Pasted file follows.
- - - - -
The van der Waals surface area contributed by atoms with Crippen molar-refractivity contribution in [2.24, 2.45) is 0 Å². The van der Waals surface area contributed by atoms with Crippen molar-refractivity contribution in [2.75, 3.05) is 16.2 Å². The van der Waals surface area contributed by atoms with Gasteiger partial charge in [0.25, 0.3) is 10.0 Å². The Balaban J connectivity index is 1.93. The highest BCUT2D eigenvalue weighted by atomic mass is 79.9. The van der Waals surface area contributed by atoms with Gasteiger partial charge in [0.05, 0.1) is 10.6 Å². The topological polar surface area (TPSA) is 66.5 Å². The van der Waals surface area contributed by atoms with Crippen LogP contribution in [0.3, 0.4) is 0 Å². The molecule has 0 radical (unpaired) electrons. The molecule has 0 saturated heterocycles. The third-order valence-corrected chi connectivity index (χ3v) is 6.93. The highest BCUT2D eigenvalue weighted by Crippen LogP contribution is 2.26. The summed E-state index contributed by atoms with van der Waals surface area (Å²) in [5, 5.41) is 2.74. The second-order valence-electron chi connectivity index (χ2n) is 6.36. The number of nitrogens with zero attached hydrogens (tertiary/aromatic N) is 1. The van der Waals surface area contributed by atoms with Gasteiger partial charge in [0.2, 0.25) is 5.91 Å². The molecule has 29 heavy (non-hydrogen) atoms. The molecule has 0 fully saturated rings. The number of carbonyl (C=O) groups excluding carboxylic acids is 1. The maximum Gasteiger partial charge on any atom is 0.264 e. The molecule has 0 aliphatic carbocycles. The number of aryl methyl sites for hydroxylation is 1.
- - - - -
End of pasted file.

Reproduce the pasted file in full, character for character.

The van der Waals surface area contributed by atoms with Crippen molar-refractivity contribution in [2.24, 2.45) is 0 Å². The van der Waals surface area contributed by atoms with Crippen molar-refractivity contribution in [2.75, 3.05) is 16.2 Å². The van der Waals surface area contributed by atoms with Gasteiger partial charge in [0.25, 0.3) is 10.0 Å². The Balaban J connectivity index is 1.93. The highest BCUT2D eigenvalue weighted by atomic mass is 79.9. The van der Waals surface area contributed by atoms with Gasteiger partial charge in [0.05, 0.1) is 10.6 Å². The topological polar surface area (TPSA) is 66.5 Å². The van der Waals surface area contributed by atoms with Crippen LogP contribution in [0.3, 0.4) is 0 Å². The molecule has 0 radical (unpaired) electrons. The molecule has 0 saturated heterocycles. The third-order valence-corrected chi connectivity index (χ3v) is 6.93. The highest BCUT2D eigenvalue weighted by Crippen LogP contribution is 2.26. The summed E-state index contributed by atoms with van der Waals surface area (Å²) in [5, 5.41) is 2.74. The second-order valence-electron chi connectivity index (χ2n) is 6.36. The number of nitrogens with zero attached hydrogens (tertiary/aromatic N) is 1. The van der Waals surface area contributed by atoms with Gasteiger partial charge in [0.2, 0.25) is 5.91 Å². The molecule has 29 heavy (non-hydrogen) atoms. The molecule has 0 fully saturated rings. The number of carbonyl (C=O) groups excluding carboxylic acids is 1. The maximum Gasteiger partial charge on any atom is 0.264 e. The molecule has 0 aliphatic carbocycles. The number of aryl methyl sites for hydroxylation is 1.